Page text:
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What is a Cable Router?

Most cable routers can handle a number of network devices at once.
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  • Written By: J. S. Petersen
  • Edited By: Niki Foster
  • Last Modified Date: 11 October 2014
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If you have high speed cable Internet in your house, chances are that you also have a cable router. A cable modem plugs in to the cable coming from the wall, which may also provide you with cable television. The cable router then plugs into your cable modem, and transfers the signal to your home computers.

A router is a device that acts as connection between two different networks. In this case, the cable company has one network, which includes your Internet connection. The other network is your home computer or computers. The cable router allows these two networks to connect with each other and share information.

The information sent between your home computer and the cable Internet service provider, or ISP, can include many different types of data. The cable router, as the name suggests, routes this data to where it needs to go. For example, if you have two computers on your home network, and you use one of them to access the shared picture files on the second computer, the router gets the information request from the first computer, and routes it to the second computer. If the second computer is trying to view a web page, the router takes this request and routes it to the cable Internet service provider. When the ISP sends the web page information back, the router sends it to the second computer.

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When you decide to purchase a cable router, there are several things to consider. Some come with built in firewalls. These firewalls protect your home computers from hackers and help to secure your network. If you have software firewalls on your home computers, you may not need a hardware firewall on your router, but the extra security may be worth the extra price.

Another consideration when shopping for a cable router is whether you want a wireless network, or plan to use network cables. The most common type of network cable is CAT5 (pronounced cat five). A wired router is suitable when all your computers are close to it. The wires can lose the signal if the computers are too far away, and running long cables all over a house or office can be messy. Keep in mind that you will want enough ports on the router to supply all your computers with a connection.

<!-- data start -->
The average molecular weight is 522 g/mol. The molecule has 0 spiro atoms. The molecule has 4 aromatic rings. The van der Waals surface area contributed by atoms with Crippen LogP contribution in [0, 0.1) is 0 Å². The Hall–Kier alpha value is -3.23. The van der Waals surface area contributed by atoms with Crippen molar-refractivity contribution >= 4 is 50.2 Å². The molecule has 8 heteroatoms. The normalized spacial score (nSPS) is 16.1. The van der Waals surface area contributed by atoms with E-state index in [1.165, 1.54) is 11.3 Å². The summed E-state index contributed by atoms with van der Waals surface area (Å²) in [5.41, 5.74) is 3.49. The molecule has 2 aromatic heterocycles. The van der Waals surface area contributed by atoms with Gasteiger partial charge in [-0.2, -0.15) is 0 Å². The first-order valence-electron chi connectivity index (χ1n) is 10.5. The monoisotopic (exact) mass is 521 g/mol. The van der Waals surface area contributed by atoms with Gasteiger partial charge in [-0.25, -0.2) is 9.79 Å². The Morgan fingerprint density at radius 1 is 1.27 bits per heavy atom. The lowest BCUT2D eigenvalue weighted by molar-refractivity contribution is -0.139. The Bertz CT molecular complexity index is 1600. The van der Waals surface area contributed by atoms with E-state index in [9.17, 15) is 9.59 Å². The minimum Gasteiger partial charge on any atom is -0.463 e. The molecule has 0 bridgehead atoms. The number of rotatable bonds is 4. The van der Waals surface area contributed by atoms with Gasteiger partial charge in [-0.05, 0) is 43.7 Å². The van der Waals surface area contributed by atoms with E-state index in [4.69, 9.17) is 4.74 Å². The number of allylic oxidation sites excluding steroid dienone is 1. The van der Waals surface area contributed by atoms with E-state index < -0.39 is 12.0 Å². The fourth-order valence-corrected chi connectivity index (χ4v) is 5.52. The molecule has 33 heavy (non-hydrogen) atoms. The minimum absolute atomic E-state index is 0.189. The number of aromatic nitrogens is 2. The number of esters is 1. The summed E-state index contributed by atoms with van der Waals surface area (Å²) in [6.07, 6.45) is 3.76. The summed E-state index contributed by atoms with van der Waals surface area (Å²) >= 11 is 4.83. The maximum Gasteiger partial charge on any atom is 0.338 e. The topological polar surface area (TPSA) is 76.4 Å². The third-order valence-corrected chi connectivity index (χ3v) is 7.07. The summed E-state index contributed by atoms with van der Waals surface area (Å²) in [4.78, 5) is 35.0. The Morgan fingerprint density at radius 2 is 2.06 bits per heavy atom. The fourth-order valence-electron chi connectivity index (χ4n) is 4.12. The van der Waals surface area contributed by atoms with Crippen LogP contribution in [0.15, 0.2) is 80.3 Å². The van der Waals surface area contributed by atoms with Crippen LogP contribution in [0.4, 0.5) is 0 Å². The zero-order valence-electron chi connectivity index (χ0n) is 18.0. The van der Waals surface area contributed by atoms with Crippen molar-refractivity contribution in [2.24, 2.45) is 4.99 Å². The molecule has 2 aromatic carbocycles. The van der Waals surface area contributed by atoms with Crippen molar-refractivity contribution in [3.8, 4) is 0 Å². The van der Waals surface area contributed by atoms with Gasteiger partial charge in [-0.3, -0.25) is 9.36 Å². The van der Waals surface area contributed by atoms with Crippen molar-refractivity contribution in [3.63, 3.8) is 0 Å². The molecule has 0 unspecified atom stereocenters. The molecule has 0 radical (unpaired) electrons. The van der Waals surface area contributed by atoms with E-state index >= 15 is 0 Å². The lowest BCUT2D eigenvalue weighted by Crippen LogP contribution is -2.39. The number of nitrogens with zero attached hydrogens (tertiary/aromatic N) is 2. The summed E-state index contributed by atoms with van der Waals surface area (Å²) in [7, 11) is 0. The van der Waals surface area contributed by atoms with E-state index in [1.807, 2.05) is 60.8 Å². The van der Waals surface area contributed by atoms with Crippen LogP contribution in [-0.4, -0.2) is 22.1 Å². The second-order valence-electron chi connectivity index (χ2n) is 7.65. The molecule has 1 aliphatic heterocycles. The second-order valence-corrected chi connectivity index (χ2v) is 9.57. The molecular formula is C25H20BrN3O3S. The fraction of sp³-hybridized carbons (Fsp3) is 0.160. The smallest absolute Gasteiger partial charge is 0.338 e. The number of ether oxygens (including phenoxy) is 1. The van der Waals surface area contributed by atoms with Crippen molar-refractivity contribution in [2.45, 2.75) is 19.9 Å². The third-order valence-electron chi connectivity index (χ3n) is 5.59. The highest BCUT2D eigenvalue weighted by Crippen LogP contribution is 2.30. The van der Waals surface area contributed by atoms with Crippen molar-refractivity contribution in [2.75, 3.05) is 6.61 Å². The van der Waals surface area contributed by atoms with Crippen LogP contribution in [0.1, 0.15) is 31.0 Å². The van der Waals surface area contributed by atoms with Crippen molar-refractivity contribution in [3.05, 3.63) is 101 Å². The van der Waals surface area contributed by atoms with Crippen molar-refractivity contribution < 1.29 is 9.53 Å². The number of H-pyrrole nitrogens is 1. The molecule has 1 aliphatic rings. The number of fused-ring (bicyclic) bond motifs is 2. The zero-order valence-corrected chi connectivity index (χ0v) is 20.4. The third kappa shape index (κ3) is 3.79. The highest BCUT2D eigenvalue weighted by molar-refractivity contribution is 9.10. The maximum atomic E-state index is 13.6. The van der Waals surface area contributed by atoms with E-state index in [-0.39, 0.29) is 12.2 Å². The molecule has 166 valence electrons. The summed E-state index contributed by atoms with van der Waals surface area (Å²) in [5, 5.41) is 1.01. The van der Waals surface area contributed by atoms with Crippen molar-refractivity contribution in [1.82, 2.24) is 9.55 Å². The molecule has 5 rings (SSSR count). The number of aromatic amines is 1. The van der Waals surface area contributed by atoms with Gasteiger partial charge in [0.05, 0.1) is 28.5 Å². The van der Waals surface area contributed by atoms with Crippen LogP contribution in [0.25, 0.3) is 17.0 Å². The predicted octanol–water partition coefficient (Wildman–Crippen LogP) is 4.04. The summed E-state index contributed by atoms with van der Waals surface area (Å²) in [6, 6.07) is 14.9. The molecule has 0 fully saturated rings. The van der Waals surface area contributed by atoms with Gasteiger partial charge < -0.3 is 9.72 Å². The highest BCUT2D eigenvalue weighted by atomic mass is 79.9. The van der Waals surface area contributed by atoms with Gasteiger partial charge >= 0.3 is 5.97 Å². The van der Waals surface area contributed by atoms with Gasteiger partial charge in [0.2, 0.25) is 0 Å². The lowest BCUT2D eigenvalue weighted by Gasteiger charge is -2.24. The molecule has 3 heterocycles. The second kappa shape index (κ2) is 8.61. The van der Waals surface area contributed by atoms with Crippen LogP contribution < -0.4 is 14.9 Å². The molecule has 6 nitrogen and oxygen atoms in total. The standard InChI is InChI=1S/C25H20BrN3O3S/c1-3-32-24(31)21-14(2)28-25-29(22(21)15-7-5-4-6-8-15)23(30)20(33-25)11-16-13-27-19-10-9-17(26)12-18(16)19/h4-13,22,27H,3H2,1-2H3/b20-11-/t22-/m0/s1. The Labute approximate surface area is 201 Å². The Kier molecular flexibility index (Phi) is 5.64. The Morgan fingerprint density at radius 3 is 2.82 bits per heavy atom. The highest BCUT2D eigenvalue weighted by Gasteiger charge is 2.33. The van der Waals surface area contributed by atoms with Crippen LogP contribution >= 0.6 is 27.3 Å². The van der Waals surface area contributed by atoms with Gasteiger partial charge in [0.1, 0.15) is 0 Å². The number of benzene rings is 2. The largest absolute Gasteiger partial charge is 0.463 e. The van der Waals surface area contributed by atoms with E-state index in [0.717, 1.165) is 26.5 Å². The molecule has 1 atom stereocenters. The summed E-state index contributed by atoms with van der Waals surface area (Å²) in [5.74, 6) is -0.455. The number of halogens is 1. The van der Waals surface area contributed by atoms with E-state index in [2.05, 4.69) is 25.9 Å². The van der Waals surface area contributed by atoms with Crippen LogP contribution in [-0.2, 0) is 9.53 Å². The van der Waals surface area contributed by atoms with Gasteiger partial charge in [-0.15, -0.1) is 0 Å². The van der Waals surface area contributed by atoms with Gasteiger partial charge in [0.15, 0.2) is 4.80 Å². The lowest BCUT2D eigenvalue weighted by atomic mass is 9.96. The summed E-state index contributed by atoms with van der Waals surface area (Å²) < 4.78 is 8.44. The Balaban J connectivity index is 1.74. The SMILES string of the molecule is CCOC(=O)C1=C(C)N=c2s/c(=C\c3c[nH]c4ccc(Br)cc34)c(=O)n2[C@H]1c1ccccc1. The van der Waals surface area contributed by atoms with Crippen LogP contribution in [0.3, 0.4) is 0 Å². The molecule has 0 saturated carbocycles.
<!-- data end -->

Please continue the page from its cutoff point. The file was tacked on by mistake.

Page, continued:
A wireless cable router might be a good choice if there are multiple computers, or if the computers are spread out in different rooms or on different floors. The router's signal will still suffer from long range, but you won't have to run wires across the floor or drill holes between rooms. When you get your cable Internet service installed, you can ask your installer or the representative from the cable company if they recommend any particular cable routers to go with their products. A knowledgeable sales associate in your local computer store will be able to help you find the right cable modem for your network, and help you with any additional cables or other hardware you might need.

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Discuss this Article

anon103275
Post 3

This was so basic, but so very helpful! Thank you!

jeancastle00
Post 2

Typically routers are not cable or DSL specific. They are capable of taking the Ethernet type of network connection from either type of modem and distributing it wirelessly or through Ethernet cable.

Manufacturers and retailers now market wireless connections as the main selling point of the routers they offer.

These different types of speed standards are regulated by the Institute of Electrical and Electronics Engineers, or the IEEE. This regulation helps to provide a common ground for manufacturers and end consumers to understand what kind of performance and compatibility can be expected from a device.

anon8181
Post 1

Can a wireless cable router also be used with ADSL (phone) modem?

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